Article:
A United Nations goal to have one billion trees planted in one year has reached its mark, the UN announced Wednesday, days before climate change talks are set to begin in Indonesia.
Half of the saplings planted under the Billion Trees Campaign, launched in Kenyan capital in November 2006, were planted by private citizens and households, while 13 percent were planted by the private sector.
"I am delighted to say that an initiative to catalyse the pledging and the planting of one billion trees has been achieved and has indeed surpassed its mark," the UN's Environment Programme director Achim Steiner said.
"It is a further sign of the breathtaking momentum witnessed this year on the challenge for this generation - climate change."
Ethiopia planted the most trees - about 700 million - as part of its millennium celebrations, while Mexico was next with 217 million plantation and Turkey third with 150 million.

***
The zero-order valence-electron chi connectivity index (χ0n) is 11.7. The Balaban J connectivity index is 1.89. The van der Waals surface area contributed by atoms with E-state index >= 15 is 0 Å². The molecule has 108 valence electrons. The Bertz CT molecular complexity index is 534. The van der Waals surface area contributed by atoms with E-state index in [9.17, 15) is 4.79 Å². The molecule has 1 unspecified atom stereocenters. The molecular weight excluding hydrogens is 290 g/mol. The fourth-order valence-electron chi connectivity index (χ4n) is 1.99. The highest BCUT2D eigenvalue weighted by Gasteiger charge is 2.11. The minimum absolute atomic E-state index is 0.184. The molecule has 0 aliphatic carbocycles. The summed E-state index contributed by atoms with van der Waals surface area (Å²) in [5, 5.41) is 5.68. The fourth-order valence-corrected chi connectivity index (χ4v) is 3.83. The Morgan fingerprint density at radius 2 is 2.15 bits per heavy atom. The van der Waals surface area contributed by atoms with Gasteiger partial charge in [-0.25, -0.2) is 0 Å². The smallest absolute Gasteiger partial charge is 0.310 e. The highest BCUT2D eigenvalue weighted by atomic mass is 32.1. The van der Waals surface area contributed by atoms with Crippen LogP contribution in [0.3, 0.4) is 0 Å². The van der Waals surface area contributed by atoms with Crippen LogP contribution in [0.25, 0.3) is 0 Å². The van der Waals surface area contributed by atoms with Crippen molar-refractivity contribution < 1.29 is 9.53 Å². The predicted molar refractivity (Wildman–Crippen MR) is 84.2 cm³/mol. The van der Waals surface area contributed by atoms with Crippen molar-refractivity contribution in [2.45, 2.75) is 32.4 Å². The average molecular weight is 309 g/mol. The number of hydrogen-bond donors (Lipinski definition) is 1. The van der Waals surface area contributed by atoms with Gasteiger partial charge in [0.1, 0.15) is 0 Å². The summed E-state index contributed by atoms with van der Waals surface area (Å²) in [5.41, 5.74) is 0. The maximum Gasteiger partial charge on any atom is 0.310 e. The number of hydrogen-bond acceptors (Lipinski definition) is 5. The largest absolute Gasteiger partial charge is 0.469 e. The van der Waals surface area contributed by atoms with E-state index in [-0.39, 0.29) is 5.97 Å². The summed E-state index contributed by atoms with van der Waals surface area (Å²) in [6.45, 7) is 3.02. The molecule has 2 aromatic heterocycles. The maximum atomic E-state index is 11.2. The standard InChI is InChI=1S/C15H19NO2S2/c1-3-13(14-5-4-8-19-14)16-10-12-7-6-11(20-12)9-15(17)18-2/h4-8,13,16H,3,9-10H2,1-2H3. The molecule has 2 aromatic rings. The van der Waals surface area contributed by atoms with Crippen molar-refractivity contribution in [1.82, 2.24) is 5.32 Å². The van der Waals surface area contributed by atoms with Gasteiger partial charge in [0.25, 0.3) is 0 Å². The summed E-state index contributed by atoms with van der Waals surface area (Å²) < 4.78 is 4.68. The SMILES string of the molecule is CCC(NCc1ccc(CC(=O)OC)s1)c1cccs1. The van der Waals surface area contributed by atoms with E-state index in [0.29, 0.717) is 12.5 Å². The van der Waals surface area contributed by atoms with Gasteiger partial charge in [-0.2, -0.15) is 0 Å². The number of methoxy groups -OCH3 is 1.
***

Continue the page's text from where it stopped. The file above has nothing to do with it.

Delegates and environment ministers from around the world are set to converge on Bali, Indonesia, next week for the UN climate change talks, where decisions on a post-Kyoto emissions reduction plan are expected to be discussed.
Rapid deforestation is blamed for the increasing effects of climate change, and planting trees is seen as a way to slow those effects. "We called you to action almost exactly a year ago and you responded beyond our dreams. Now we must keep the pressure on and continue the good work for the planet," said Kenyan Nobel Peace Prize laureate Wangari Maathai, who inspired the initiative.